The 4-man team captained by Terry Scroggins caught 119 pounds worth of Lake Fork bass today to win the inaugural Toyota Texas Bass Classic with a 3-day total of 244-12.

The team, which also included Chris Daves, Frank Ippoliti and James Niggemeyer, started the day with a 15-pound deficit to Alton Jones' squad, and was still 10 pounds down after the morning flight. They made up nearly 45 pounds during the final 4-hour session of the Professional Anglers Association-sanctioned tournament.

Jones' team ended up 2nd with 209-00 (68-04 today) and David Walker's team held onto its 3rd-place slot with 198-12 (81-00).

Chad Morgenthaler's squad caught the day's second-biggest weight (81-12) and finished 4th with 194-00. Randy Howell's team completed the Top 5 with just 33-12 today and a 142-04 total.

The dark, stormy weather of the first 2 days gave way to bright sunshine today, which was ideal for the Scroggins team's deep ledge pattern. Conversely, the light hindered the Jones team's swimbait bite, and they had to resort to sight-fishing this afternoon. They couldn't keep up.

All 20 anglers fished both sessions on the final day.

Scroggins' Squad Makes History

Scroggins was thrilled that he'll forever be known as the winning captain in the first event of its kind.

"It's awesome," he said. "We had 160 of the best anglers in the world here, from both FLW and BASS, and to go out and beat all those guys is pretty cool.

"I had a really good feeling that we were going to catch them good today, because with ledge-fish you're always better off with high skies. It really paid off."

The ledge, which Scroggins discovered in practice in an area called Big Mustang, was at the juncture of a creek-channel swing and a point. The channel was 12- to 20-feet deep and featured a lot of standing timber.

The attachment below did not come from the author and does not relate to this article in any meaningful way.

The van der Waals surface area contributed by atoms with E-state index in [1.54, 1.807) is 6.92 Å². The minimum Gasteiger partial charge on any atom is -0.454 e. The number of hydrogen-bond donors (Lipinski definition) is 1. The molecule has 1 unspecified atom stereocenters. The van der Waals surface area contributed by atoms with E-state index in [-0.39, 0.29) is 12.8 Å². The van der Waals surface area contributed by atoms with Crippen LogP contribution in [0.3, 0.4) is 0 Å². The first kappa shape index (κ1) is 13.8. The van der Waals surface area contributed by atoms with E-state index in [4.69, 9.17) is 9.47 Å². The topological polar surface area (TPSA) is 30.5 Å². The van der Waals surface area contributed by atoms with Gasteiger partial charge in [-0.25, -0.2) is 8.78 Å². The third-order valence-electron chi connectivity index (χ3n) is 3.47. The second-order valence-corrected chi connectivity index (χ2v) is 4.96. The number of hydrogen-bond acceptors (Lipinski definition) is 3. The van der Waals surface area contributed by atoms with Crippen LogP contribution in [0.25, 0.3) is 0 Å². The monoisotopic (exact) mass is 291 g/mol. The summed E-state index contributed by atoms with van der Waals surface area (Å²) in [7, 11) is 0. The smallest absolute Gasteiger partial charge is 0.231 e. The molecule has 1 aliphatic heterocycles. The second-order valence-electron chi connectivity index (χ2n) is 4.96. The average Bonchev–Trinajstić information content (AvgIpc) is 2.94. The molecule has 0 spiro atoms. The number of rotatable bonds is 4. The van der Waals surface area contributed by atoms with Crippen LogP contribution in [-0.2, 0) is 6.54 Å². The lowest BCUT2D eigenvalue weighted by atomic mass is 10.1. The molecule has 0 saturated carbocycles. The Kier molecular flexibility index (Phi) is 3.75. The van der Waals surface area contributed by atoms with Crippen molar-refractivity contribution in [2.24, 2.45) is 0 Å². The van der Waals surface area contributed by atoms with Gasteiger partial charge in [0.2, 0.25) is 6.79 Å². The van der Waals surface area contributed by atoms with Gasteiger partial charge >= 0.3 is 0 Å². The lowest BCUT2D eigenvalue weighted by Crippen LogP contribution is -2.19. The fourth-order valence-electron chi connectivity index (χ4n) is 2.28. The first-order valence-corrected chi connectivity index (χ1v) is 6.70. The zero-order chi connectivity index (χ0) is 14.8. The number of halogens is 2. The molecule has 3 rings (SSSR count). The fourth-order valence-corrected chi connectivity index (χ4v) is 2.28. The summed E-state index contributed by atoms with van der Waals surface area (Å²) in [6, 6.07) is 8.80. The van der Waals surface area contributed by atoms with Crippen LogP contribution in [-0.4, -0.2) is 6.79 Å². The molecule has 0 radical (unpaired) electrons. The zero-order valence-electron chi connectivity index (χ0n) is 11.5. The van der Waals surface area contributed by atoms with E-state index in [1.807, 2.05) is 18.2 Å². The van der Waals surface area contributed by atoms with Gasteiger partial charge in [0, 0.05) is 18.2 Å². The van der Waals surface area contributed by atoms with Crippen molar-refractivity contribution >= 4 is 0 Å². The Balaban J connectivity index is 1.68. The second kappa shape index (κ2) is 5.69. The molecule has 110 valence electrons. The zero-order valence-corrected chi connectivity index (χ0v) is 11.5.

"When I first found (the fish), they were up on the hump. But as the tournament progressed, they got down into the timber in the channel, and we had to jockey around a little bit to catch them."

Their main weapons were crankbaits – a Bomber Fat Free Shad and a Bill Norman DD22.

"It was a total team effort. Everybody worked real well together and gave everything they had, and it paid off."

They never had company on the ledge, and he said they got excellent cooperation from the spectators today.

"There were probably 25 to 30 boats watching us, and nobody got onto that spot. That was really cool."

Scroggins and Daves spent the entire day on the ledge. Ippoliti and Niggemeyer went to Little Mustang this afternoon and caught sight-fish on Senko-type baits.

Sam Greenwood/
Photo: Sam Greenwood/

The 11-02 brute that John Sappington caught on day 2 held up as the big fish of the tournament.

2nd: Downer for Jones and Co.

Jones was disappointed that his team couldn't close out the win.

"Second place is kind of relative," he said. "If you were in 3rd and you move up to 2nd, then it's great. But if you were in 1st to begin with, then it's kind of a downer.

"You always want to win, but you have to take the bad with the good. We just have to keep telling ourselves that 2nd place is a great finish, even though it doesn't feel so good right now."

The team still had a 10-pound lead going into today's second flight, but managed just 21 pounds this afternoon. Jones sight-fished for the majority of that time, which left partner Steve Daniel with limited options.

"Sight-fishing is what I really love to do, but it's not a good plan for a team tournament. Steve was great about it – he recognized that that was our best chance."

The duo had a strong swimbait pattern going for the first 2 days, but it wasn't effective under today's sunny skies.

"The conditions really did hurt what we'd been doing. The fish would follow (the swimbait), but they wouldn't eat it, so I quickly assessed that we had to change things up."